The infotainment system itself comes with wired smartphone mirroring for both Apple CarPlay and Android Auto, plus Bluetooth and AM/FM radio. No grade of Jolion comes with either digital radio, satellite navigation or any kind of connected features.

It’s also worth mentioning here that the Jolion, much like the H6 before it, dispenses with traditional buttons and controls most features and functions through the touchscreen.

That presents some problems. For instance, if you want to adjust the seat heating or climate control, you’ll need to find the menu for that function and make the change. If you’re using your phone’s software, there's no shortcut access despite the massive screen, though you can swipe down from the top of the screen to access a menu shortcut.

A little bafflingly, seat heating isn’t in with climate control, but is buried in vehicle settings, and there are still some right-hand-drive quirks. For instance, the driver's seat is operated from the left side of the screen, but the passenger’s is from the right.

The climate screen also displays the left zone on the right and the right zone on the left, and the home key is at the far-left of the screen instead of within the driver’s reach.

It’s all a bit more frustrating than it ought to be, and Haval hasn’t done the best job with its user interface. Here’s hoping the Australian arm can expedite a software update that pulls those left-hand-drive origin quirks into line.

There is, at least, the option of a blue list-style infotainment design, or a purple tiled layout if you’d like to change those parameters. Plus, you can store photos and videos in the infotainment system if you desire.


At the time of publication, safety authority ANCAP had yet to publish crash-test results for the Jolion (or any of GWM Haval’s new-generation products).

The entire Jolion range shares the same list of safety features, including seven airbags, including one between front seat occupants to reduce the risk of head-clash, and pretensioning seatbelts too.

Stability and traction control with secondary collision mitigation is standard, as is tyre pressure monitoring.

There’s even a USB port up near the interior mirror – not for safety per se, but for the peace of mind (and tidy installation) of a dash cam if you need one.

Value for money

The Jolion gets a big tick when it comes to value. The range starts from $25,490 drive-away with the only add-on option being a $495 surcharge for metallic paint.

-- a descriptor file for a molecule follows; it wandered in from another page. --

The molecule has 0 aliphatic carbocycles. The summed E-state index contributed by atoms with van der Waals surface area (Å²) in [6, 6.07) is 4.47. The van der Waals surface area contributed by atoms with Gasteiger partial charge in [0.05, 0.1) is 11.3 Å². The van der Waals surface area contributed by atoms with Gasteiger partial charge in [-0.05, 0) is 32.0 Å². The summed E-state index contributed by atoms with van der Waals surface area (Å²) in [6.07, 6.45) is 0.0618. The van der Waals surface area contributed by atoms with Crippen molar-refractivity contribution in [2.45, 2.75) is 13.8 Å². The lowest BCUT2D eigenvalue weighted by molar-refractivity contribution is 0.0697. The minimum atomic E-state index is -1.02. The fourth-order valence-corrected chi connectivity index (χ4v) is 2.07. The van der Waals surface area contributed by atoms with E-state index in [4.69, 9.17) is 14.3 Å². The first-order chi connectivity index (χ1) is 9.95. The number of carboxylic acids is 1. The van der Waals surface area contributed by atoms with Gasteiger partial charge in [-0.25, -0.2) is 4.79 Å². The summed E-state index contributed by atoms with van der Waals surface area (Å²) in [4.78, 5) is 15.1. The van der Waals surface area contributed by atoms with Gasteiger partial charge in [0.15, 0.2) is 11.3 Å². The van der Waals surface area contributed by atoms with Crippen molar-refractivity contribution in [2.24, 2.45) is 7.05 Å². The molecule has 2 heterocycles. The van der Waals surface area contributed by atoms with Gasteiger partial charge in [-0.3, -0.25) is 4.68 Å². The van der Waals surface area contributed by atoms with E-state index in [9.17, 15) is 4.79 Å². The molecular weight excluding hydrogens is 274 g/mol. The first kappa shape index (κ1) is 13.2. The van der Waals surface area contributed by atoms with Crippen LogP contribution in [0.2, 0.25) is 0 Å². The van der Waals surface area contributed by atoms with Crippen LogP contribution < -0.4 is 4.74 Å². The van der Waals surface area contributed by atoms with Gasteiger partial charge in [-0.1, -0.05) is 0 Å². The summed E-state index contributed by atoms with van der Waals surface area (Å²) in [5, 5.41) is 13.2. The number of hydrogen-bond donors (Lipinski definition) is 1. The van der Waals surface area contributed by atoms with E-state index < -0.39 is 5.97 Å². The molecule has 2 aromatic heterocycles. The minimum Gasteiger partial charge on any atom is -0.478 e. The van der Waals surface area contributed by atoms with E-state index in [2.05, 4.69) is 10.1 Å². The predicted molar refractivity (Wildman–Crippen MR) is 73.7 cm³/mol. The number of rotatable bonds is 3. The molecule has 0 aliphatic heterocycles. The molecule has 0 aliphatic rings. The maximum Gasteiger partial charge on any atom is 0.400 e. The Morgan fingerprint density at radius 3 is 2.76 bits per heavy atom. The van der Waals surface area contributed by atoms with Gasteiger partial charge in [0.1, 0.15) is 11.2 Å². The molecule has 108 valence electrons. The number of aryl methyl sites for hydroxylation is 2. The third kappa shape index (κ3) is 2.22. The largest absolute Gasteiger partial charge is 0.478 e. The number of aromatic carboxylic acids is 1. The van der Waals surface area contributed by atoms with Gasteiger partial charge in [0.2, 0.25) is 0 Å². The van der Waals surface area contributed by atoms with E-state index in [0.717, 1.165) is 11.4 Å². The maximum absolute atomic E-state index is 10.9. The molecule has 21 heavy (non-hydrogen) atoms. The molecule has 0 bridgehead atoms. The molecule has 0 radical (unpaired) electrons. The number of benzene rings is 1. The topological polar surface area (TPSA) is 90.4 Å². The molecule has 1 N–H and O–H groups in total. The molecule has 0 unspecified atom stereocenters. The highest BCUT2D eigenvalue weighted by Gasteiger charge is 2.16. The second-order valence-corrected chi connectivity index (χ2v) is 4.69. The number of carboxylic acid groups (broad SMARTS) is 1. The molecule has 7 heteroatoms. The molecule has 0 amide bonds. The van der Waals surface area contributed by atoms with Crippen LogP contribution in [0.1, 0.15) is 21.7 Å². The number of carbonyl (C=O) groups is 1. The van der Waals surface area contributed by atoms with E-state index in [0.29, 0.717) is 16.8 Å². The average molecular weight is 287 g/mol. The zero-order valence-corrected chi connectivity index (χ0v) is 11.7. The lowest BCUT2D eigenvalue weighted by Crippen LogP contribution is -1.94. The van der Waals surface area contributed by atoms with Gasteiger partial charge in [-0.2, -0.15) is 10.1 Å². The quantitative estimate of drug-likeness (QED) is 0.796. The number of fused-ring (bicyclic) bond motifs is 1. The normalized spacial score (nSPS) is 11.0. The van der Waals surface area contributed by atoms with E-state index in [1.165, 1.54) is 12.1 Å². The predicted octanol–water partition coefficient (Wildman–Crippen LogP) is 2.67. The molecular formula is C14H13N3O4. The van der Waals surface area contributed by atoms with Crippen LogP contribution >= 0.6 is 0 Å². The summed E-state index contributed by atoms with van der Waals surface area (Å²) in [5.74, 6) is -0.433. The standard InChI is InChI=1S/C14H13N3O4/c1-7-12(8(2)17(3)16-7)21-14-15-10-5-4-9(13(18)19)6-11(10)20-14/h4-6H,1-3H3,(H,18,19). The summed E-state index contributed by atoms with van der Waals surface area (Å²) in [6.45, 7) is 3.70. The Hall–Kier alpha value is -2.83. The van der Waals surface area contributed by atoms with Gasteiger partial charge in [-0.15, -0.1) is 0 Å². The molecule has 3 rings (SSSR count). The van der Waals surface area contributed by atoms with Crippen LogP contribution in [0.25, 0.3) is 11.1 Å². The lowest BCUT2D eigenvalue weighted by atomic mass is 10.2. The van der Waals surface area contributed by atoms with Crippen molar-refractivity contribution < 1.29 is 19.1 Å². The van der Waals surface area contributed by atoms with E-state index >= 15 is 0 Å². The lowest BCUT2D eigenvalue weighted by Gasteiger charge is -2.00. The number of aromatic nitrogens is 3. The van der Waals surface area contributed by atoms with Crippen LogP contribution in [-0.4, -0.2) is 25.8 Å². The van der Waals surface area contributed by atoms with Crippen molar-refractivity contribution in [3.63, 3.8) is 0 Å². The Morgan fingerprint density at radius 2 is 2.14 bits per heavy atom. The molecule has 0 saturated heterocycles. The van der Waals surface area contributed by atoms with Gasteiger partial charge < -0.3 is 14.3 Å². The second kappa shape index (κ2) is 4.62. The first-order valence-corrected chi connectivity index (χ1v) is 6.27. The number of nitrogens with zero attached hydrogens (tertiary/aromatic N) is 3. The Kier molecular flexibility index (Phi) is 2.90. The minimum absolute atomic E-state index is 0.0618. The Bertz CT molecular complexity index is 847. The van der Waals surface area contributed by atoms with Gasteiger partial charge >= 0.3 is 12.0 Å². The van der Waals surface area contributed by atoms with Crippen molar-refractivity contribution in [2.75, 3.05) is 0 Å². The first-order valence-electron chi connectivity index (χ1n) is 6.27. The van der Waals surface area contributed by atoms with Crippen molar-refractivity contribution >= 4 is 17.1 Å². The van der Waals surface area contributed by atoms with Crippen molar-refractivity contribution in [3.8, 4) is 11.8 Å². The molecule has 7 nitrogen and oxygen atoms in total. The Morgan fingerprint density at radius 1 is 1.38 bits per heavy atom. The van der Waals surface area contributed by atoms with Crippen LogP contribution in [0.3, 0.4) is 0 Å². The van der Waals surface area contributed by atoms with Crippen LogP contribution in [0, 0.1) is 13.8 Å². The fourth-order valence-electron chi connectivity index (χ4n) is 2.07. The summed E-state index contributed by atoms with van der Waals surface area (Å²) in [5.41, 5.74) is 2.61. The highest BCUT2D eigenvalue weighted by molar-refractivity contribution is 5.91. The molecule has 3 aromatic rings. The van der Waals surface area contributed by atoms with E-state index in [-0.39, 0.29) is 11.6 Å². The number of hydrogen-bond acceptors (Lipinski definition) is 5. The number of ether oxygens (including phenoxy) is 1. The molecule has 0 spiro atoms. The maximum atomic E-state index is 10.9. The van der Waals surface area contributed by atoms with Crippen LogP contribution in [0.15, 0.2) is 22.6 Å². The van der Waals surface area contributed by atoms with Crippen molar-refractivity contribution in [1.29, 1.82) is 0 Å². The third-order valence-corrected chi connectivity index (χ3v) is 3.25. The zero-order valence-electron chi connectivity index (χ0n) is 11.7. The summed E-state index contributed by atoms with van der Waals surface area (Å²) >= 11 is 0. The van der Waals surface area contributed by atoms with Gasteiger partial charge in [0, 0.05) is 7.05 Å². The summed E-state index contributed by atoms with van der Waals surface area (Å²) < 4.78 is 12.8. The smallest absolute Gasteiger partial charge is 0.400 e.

That base-model Jolion Premium comes well stocked with 17-inch alloy wheels, a 10.25-inch infotainment screen, cloth seat trim, keyless entry and push-button start, halogen headlights and manual air-con.

Stepping up to the $27,990 drive-away Jolion Lux adds in LED headlights, leather-look seat trim, heated front seats, a powered driver’s seat, dual-zone climate control and a 360-degree camera.

It feels like the sweet spot in the range, and brings plenty of premium upgrades for a small extra outlay over the base model.

Bigger infotainment, 18-inch wheels, wireless charging, a panoramic roof and a head-up display make up the Jolion Ultra’s highlights, and at $30,990 it keeps pricing sharp for that level of equipment.

Driver technology

Driver technologies and assistance features are available no matter the grade.

All Jolion variants come with autonomous emergency braking with pedestrian and cyclist detection and intersection intervention, rear cross-traffic alert and braking, blind-spot monitoring with lane-change assist, lane-keep assist with lane centring and departure alert, traffic sign recognition, adaptive cruise control with stop-and-go, and camera-based driver-attention monitoring.

That latter feature is a little clunky. Whereas most brands hide the driver-facing camera in the instrument cluster, Haval tacks a chunky pod into the side of the driver’s A-pillar. Still, better to have the tech than not.

The one step-up the Jolion Ultra adds is a multi-angle high-res 360-degree camera system, over the reverse camera on other grades.

In action, the lane-assist functions work well, but the adaptive cruise control would often pick up vehicles in adjacent lanes and slow suddenly to match their speed unnecessarily.

At a glance2021 Haval Jolion
Fuel consumption (claimed combined)8.1L/100km
Fuel consumption (on test)9.9L/100km
Fuel tank size55L
Tow rating1500kg braked, 710kg unbraked
Boot volume430L/1133L
Turning circleN/A
ANCAP safety ratingUnrated
WarrantySeven-year, unlimited km
Servicing cost$810 (three-year) / $1550 (five-year)